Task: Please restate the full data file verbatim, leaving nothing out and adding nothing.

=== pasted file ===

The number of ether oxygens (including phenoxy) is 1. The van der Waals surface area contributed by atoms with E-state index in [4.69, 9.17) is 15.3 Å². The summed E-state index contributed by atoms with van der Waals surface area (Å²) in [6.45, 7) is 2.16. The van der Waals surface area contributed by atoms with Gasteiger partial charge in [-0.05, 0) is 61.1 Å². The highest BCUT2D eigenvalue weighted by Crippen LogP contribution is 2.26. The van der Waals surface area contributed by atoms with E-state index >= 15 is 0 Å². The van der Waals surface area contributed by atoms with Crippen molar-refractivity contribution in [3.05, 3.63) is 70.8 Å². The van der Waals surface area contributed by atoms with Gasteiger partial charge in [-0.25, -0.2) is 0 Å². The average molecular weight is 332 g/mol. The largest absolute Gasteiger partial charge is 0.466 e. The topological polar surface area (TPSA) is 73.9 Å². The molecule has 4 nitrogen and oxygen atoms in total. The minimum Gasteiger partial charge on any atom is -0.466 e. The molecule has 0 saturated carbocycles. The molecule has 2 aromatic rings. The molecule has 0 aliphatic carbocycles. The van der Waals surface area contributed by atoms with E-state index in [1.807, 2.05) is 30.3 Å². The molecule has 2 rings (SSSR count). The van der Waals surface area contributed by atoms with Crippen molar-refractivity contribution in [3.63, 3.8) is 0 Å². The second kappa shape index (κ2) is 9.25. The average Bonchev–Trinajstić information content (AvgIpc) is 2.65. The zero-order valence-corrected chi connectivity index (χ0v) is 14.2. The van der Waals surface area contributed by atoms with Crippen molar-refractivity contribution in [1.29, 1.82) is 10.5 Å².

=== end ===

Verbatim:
The number of ether oxygens (including phenoxy) is 1. The van der Waals surface area contributed by atoms with E-state index in [4.69, 9.17) is 15.3 Å². The summed E-state index contributed by atoms with van der Waals surface area (Å²) in [6.45, 7) is 2.16. The van der Waals surface area contributed by atoms with Gasteiger partial charge in [-0.05, 0) is 61.1 Å². The highest BCUT2D eigenvalue weighted by Crippen LogP contribution is 2.26. The van der Waals surface area contributed by atoms with E-state index >= 15 is 0 Å². The van der Waals surface area contributed by atoms with Crippen molar-refractivity contribution in [3.05, 3.63) is 70.8 Å². The van der Waals surface area contributed by atoms with Gasteiger partial charge in [-0.25, -0.2) is 0 Å². The average molecular weight is 332 g/mol. The largest absolute Gasteiger partial charge is 0.466 e. The topological polar surface area (TPSA) is 73.9 Å². The molecule has 4 nitrogen and oxygen atoms in total. The minimum Gasteiger partial charge on any atom is -0.466 e. The molecule has 0 saturated carbocycles. The molecule has 2 aromatic rings. The molecule has 0 aliphatic carbocycles. The van der Waals surface area contributed by atoms with E-state index in [1.807, 2.05) is 30.3 Å². The molecule has 2 rings (SSSR count). The van der Waals surface area contributed by atoms with Crippen molar-refractivity contribution in [3.63, 3.8) is 0 Å². The second kappa shape index (κ2) is 9.25. The average Bonchev–Trinajstić information content (AvgIpc) is 2.65. The zero-order valence-corrected chi connectivity index (χ0v) is 14.2. The van der Waals surface area contributed by atoms with Crippen molar-refractivity contribution in [1.29, 1.82) is 10.5 Å².